Obviously, Huntsman would have to fight for attention against the likes of half-term Governor Sarah Palin, Mitt Romney (who lacks the kind of experience that Huntsman would bring to the table), and Mike Huckabee (who does not have nearly the amount of policy grounding that Huntsman has). I suppose that Huntsman will have to rely on the strong likelihood that he would make a better President than any of these three potential candidates in order to carry him to the Republican Presidential nomination. There are less worthy campaign strategies he could adopt, of course.
Republicans may want to consider what the attitude of the Obama Administration is regarding a Huntsman candidacy. Maybe the following is a giant head-fake, but one senses genuine worry amongst the President’s political team:
“I couldn’t be happier with the ambassador’s service, and I’m sure he will be very successful in whatever endeavors he chooses in the future,” Obama said of Huntsman at a White House press conference earlier this month with Chinese President Hu Jintao and the ambassador himself. “And I’m sure that him having worked so well with me will be a great asset in any Republican primary.”
At an off-the-record dinner Saturday night, at which Huntsman was also present, White House Chief of Staff William Daley kept up the mockery.
“It’s also good to see Jon Huntsman, our ambassador to China,” Daley said, according to a source in the room. “Or as we call him around the White House: the Manchurian Candidate. I want Jon to know that the president has no hard feelings. In fact, he just did an interview with the Tea Party Express saying how integral he has been to the success of the Obama administration.”
Fear jumps right out of that mass of words, doesn’t it? The Obamaphiles should be afraid; here is what they will have to contend with:
. . . Republican strategists backing Huntsman – a former Utah governor now serving as U.S. Ambassador to China – say there is room for a “center-right” presidential candidate as the rest of the early GOP field races to the right.
“Everybody is gaming out 2012 as if it will be 2010, and it’s not,” said one Republican laying the groundwork for a Huntsman bid, should he decide to enter the race.
The adviser stressed that Huntsman is not involved in the details of setting up a potential campaign.
“There is a lot of room on the center-right side of the aisle for Jon,” the adviser said. “But he isn’t going to take a back seat to anyone. He cut taxes and cut spending as governor and had a free-market based health care plan, unlike Obama and Romney. And he is pro-life and pro-Second Amendment.”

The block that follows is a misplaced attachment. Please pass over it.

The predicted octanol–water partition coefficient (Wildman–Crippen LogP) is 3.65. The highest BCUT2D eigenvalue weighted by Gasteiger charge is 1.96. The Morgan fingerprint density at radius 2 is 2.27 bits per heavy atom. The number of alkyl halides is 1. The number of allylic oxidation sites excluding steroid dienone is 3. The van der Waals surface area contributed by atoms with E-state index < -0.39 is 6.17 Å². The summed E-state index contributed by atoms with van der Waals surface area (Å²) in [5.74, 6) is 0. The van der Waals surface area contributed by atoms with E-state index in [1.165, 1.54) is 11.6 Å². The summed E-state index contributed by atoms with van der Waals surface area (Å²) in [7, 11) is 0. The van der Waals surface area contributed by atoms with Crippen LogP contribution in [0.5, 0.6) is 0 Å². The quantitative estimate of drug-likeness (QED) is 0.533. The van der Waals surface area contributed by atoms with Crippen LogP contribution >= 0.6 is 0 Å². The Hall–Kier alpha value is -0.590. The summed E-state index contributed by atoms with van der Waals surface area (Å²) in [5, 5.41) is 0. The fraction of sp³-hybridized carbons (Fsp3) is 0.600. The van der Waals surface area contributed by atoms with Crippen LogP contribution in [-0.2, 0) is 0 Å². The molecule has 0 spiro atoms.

The adviser added that Huntsman’s perceived squishiness on other topics – along with working for President Obama, he broke with his party on flashpoint issues like civil unions and climate change while governor – could be an asset in New Hampshire’s first-in-the-nation presidential primary, which allows independents to cast ballots.
Another Republican strategist who has met privately with Huntsman about a possible White House bid said his impressive private sector resume and movie-star good looks called to mind former Massachusetts Gov. Mitt Romney, but the strategist said Huntsman is “more authentic than Romney.”
Huntsman, a fluent Mandarin speaker dating from his experience as a Mormon missionary, would bring considerable foreign policy credentials to a field full of GOP governors, as well as a hefty personal fortune from his family’s chemical business that could make him competitive beyond the early caucus and primary states.
Huntsman doesn’t just have the White House politicos worried. He has Obama supporters in the blogosphere scared too. Behold James Fallows:
When the reports first came up, I laughed them off. But it’s striking now that Huntsman has failed to do the same. What I’d like to see — for the nation’s interest, and (in my view, but what do I know?) for Huntsman’s — is for him clearly to put them to rest. Say that of course he’s a Republican, and of course he’ll support the GOP ticket in 2012. But he’s doing the nation’s business now in Beijing, and doesn’t want to complicate that with all this political gossip. To me as armchair strategist, staying out of the 2012 fray would seem to save him a lot of heartache. Avoiding a primary fight in this bitter season, when he’s fresh off Team Obama; and, if he survived that, avoiding a general election battle when — one assumes — the economic cycle should be improving. If that economic assumption is wrong, everything else changes. But if that were the case and Obama seemed gravely weakened, I am not sure that makes a moderate, rather than a red-meat conservative, the most likely Republican candidate.
Shorter James Fallows: “Having Jon Huntsman do the nation’s business as Ambassador to China is more important than having him serve as President because, um, something.”
I have indicated many a time my respect and admiration for Mitch Daniels. If both he and Huntsman decide to run, I’ll be torn as to whom to support. But if–as I suspect–Daniels decides that he doesn’t want to run, and Huntsman does, then it won’t even be a close question for me. I’ll back the Utahan all the way.